Stoopid Buddy Stoodios gathers an all-star cast and barrels of stop-motion blood to skewer AMC’s hit series, ‘The Walking Dead.’
Who knew Michael Rooker could sing? We know he excels at playing hot-headed “good ol’ boys” whose gaze and fists are best averted. But misty-eyed crooner? Leave it to the folks at Stoopid Buddy Stoodios to find the softer, poetic side of Rooker’s Merle Dixon, one of many highlights from their 22-minute parody, The Robot Chicken Walking Dead Special: Look Who's Walking. Released today on Blu-ray and DVD, their latest special skewers AMC’s hit zombie apocalypse series The Walking Dead with their usual bag of stop-motion animated treats: blood, guts, painfully uncomfortable moments and snappy song and dance numbers.
Robot Chicken creators Seth Green and Matthew Senreich have teamed with The Walking Dead creator and executive producer Robert Kirkman and showrunner and executive producer Scott M. Gimple -- they’ve somehow managed to secure the participation of an all-star lineup that includes The Walking Dead cast members Andrew Lincoln, Norman Reedus, Jeffrey Dean Morgan, Danai Gurira, Melissa McBride, Lauren Cohan, Steven Yeun and Sarah Wayne Callies. Both Michael Rooker and Daniel Radcliffe bring their singing talents to the fray as well. Yes, that Daniel Radcliffe. Flipendo comes to Terminus. And Hagrid isn’t on the menu.
It’s difficult to convey my affection for the show’s inventive blend of 8th grade humor mixed with 9th grade humor. Knowing it offends certain friends only solidifies my so-called “mindless” tribal affiliation to the show. But, if you look past the non-stop gore…and focus on the non-stop carnage, Walking Dead and Robot Chicken fans will surely enjoy the parade of gags and stop-motion mayhem that faithfully bags on the show’s beloved characters during some of their most poignant and heart-breaking moments. Who knew the tragic loss of a child, spouse or sibling could be so…funny? Am I in trouble for even thinking this?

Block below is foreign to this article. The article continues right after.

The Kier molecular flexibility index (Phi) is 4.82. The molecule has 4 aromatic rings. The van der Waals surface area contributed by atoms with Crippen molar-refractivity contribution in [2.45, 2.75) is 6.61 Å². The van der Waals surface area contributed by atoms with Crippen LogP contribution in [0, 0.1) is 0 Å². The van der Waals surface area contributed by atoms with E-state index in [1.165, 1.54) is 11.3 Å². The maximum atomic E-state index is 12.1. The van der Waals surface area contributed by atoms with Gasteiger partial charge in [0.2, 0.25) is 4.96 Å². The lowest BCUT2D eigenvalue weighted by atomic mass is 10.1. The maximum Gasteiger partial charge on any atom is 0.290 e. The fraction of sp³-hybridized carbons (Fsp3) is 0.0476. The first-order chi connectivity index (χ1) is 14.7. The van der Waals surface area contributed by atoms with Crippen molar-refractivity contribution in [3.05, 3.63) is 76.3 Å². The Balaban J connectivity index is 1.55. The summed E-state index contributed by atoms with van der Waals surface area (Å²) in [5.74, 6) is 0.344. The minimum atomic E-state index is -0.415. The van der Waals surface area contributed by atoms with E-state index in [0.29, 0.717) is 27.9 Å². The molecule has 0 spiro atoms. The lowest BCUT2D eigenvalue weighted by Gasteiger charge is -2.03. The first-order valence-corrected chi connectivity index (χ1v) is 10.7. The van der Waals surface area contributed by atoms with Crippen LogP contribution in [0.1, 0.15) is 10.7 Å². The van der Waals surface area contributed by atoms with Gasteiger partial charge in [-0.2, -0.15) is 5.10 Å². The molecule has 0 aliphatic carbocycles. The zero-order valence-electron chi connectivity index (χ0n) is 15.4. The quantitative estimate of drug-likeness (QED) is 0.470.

Our story unfolds inside the Walking Dead Museum, a tourist attraction that commemorates the now eradicated virus and resulting “Walkerpocolypse.” As our favorite Nerd listens raptly to his tour guide’s giddy and factually erroneous historical recitation, including the first instance of an ongoing Carl/Carla gag, an older, grizzled Carl mysteriously appears to set the record straight by giving the Nerd “the gift of the truth.” The “real” zombie walker story unfolds in a series of short flashbacks, riffing on seminal moments from the entire series run.
Avoiding spoilers as much as possible, here are some of the special’s finest moments:
- The won’t stop talking Eugene “Make a Bullet Machine” and toddler tapping on a walker head display case inside the museum lobby.
- Eugene bites Dwight in the crotch.
- The previously mentioned ongoing Carl/Carla gag focuses on the young boy’s flowing locks, culminating in an amusing “Hairway to Heaven” moment.
- Carl fashions a puppet contraption out of poles and two walkers so they all dance in unison.
- Negan uses Carl’s head, sans eyeball, in a number of demeaning ways.